# Prove that the period of a SHM is 2pi*sqrt(m/k)

1. Feb 17, 2017

### ItsTheSebbe

1. The problem statement, all variables and given/known data
When I was in high school I was thaught that the period of a simple harmonic oscillation (mass on spring, ball on pendulum, etc) was equal to $T=2\pi \sqrt \frac m k$ though they have never explained to me why. That's what I wanted to find out.

So for example, let's take a mass $m$ on a spring with spring constant $k$, give it a little nudge and it will start oscillating in a wave-like manner (let's assume no energy is lost due to friction).

PS: This is the first time I'm trying to use LaTeX (first post in general), so if there's anything wrong with the formatting, please let me know :)!

2. Relevant equations
$T=\frac {2\pi} {\omega}$
$F_{spring}=-kx$
$F_{net}=ma$

3. The attempt at a solution
$F_{net}=F_{spring}$
$ma=-kx$
$m \frac {d^2x} {dt^2} +kx=0$
$\frac {d^2x} {dt^2} +\frac k m x=0$
$\ddot x(t) + \frac k m x(t)=0$

$\text{take} \ \ x=e^{Rt}$

$R^2e^{Rt} +\frac k m e^{Rt}=0$
$R^2+\frac k m =0$
$R^2=-\frac k m$
$R=\pm i\sqrt \frac k m$

$\text{hence, } x(t)=C_1e^{i\sqrt \frac k m t}+C_2e^{-i\sqrt \frac k m t}$

Now, here I get stuck. I know I need to eventually get $x(t)=Acos(\omega t+\phi)$
I don't really understand how to get there; probably by using Euler's formula.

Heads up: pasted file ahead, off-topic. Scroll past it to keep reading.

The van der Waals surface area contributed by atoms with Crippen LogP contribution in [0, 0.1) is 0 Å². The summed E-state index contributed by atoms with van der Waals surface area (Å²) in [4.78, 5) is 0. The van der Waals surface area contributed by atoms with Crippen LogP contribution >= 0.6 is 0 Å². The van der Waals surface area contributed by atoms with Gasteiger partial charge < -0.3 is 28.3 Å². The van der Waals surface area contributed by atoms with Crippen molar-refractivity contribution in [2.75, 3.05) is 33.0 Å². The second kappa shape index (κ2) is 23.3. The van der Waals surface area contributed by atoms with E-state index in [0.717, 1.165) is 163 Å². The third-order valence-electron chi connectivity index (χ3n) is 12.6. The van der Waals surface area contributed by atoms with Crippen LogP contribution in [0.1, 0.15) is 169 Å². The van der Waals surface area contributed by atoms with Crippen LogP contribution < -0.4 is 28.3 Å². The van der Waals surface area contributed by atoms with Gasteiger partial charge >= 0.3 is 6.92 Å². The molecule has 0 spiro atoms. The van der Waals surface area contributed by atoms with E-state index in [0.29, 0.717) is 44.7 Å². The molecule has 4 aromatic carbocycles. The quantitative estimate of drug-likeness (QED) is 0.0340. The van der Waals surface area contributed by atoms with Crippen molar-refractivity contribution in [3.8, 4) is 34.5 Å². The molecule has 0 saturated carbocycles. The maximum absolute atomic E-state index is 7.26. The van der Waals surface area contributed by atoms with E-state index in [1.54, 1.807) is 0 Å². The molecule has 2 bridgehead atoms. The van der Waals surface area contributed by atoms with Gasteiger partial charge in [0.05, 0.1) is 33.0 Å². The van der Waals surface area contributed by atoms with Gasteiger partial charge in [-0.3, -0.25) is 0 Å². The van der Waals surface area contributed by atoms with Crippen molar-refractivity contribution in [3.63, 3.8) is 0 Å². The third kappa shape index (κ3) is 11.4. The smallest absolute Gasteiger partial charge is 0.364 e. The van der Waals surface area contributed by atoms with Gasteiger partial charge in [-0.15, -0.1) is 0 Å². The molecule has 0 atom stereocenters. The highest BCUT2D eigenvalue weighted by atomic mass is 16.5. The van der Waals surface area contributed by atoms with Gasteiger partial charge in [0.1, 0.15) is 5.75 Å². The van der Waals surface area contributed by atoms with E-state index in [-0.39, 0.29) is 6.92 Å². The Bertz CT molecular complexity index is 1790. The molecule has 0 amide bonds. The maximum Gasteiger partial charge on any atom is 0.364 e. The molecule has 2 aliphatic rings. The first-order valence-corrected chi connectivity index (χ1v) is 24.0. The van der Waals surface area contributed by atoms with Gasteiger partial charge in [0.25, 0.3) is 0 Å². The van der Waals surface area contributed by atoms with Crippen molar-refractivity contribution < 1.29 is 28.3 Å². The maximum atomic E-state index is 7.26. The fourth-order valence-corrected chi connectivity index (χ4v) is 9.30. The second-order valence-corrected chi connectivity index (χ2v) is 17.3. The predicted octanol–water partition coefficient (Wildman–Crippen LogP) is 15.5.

From here on out I can proof the equation, namely:

$\ddot x=-A\omega^2\cos(\omega t+\phi)=-x\omega^2$
$\text{plugging into EoM gives:}$
$-x\omega^2+\frac k m x=0$
$\omega^2=\frac k m$
$\omega=\sqrt \frac k m$
$T=\frac {2\pi} {\omega}=2\pi \sqrt \frac m k$

2. Feb 17, 2017

### James R

Your expression here can be re-written as:
$$x(t) = C_3 \cos(\sqrt{\frac{k}{m}} t) + C_4 \sin(\sqrt{\frac{k}{m}} t)$$
by suitably defining $C_3$ and $C_4$ in terms of $C_1$ and $C_2$ using Euler's formula, as you say.

3. Mar 5, 2017

### ItsTheSebbe

Now how can I get from $x(t) = C_3 \cos(\sqrt{\frac{k}{m}} t) + C_4 \sin(\sqrt{\frac{k}{m}} t)$ to a form of $x(t)=Acos(\omega t+\phi)$?

4. Mar 6, 2017

### ehild

You derived that ω = √(k/m). So you have to prove that C3cos(ωt)+C4sin(ωt)=Acos(ωt+Φ).

Expand the right side, using the addition formula for cosine. cos(α+β)=cos(α)cos(β)-sin(α)sin(β).
α=ωt and β=Φ.
So C3cos(ωt)+C4sin(ωt)=Acos(ωt)cos(Φ)-Asin(ωt)sin(Φ). The equality must hold for all values of ωt which means that the coefficient of both the cosine terms and the sine terms must be equal on both sides.
Or you can think that it must be true ωt=0 and also for ωt=pi/2:
For ωt=0, C3=Acos(Φ).
for ωt=pi/2, C4=-Asin(Φ).

You can find both A and Φ from these equations.